Edward Phalen – Nakesake for Lake Phalen

By Peter Boulay, Maplewood Heritage Preservation Commissioner

Lake Phalen is named for Phalen Creek that flows out the south end of the lake. Edward Phalen (or Phelan) was a former soldier that settled along a creek that flowed between Phalen Lake and the Mississippi River. In 1838, he was discharged from Fort Snelling. He took a series of claims around St. Paul and lived in a cabin about a mile away from the other settlers.

People Canoeing on Lake Phalen

In September 1839, Phalen was accused of murdering John Hays, his partner in the claim business. John Hays' body was found near Carver's cave and at first it was rumored that the chief Wa-kin-yan-ton-ka (Big Thunder) was responsible. However, people at the time thought Phalen was the culprit and he was charged with murder and sent to Prairie du Chien. He was sent there because the crime was committed in Wisconsin Territory. Despite the suspicions, Phalen was acquitted due to a lack of evidence. When he returned he settled on Phalen Creek.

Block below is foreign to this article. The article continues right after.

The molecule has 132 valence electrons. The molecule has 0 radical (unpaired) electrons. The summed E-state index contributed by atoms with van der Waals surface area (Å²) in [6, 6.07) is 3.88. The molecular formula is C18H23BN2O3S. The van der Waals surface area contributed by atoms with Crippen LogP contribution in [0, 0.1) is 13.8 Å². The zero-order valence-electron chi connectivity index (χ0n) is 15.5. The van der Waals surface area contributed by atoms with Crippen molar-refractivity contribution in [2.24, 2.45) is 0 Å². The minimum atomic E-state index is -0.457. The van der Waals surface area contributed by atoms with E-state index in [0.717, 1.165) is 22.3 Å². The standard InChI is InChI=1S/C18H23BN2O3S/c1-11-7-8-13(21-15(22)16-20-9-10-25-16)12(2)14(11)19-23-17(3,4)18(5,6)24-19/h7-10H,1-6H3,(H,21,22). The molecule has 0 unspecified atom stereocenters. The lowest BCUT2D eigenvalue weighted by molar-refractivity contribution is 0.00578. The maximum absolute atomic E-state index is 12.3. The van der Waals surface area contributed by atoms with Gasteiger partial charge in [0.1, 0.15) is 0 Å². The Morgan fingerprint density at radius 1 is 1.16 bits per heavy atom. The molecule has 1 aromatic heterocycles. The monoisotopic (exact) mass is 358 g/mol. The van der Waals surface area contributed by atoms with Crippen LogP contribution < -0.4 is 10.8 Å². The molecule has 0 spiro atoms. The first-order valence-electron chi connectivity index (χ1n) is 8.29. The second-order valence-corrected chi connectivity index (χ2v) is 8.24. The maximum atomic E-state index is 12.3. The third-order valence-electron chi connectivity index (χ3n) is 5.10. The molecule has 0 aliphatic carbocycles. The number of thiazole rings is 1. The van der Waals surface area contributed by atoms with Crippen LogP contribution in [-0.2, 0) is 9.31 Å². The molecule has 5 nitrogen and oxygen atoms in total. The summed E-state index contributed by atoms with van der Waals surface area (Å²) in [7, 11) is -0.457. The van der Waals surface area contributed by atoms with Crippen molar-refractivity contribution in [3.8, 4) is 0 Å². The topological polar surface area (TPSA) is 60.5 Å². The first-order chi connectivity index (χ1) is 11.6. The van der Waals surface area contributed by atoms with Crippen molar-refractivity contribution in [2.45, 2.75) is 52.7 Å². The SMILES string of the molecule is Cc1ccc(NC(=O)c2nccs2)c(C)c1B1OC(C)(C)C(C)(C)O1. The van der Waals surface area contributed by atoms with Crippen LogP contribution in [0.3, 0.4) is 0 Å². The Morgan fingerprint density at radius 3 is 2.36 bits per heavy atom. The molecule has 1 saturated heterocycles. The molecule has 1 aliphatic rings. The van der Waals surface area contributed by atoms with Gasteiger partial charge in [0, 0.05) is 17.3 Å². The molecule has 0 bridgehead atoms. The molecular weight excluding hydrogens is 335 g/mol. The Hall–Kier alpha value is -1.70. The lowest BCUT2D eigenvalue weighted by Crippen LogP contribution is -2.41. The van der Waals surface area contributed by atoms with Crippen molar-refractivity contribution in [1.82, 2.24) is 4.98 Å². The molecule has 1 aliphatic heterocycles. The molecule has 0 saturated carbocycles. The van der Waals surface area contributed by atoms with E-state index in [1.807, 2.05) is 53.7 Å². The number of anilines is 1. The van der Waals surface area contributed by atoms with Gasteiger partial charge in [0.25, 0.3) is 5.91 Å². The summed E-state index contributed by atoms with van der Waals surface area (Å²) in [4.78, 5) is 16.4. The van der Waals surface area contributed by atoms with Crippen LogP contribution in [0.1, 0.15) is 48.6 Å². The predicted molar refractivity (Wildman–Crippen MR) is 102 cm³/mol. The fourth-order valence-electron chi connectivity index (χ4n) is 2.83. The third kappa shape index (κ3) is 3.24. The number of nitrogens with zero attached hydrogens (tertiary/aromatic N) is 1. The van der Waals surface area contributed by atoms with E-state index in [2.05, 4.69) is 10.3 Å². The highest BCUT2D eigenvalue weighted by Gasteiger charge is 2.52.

Eventually Phalen left for the gold fields of California and was killed by his companions in what they called an act of self-defense along the route. A prominent local historian of the late 1800s considered it a disgrace to have the lake from which St. Paul received its water supply (from 1869 to 1913) named after a "brutal murderer."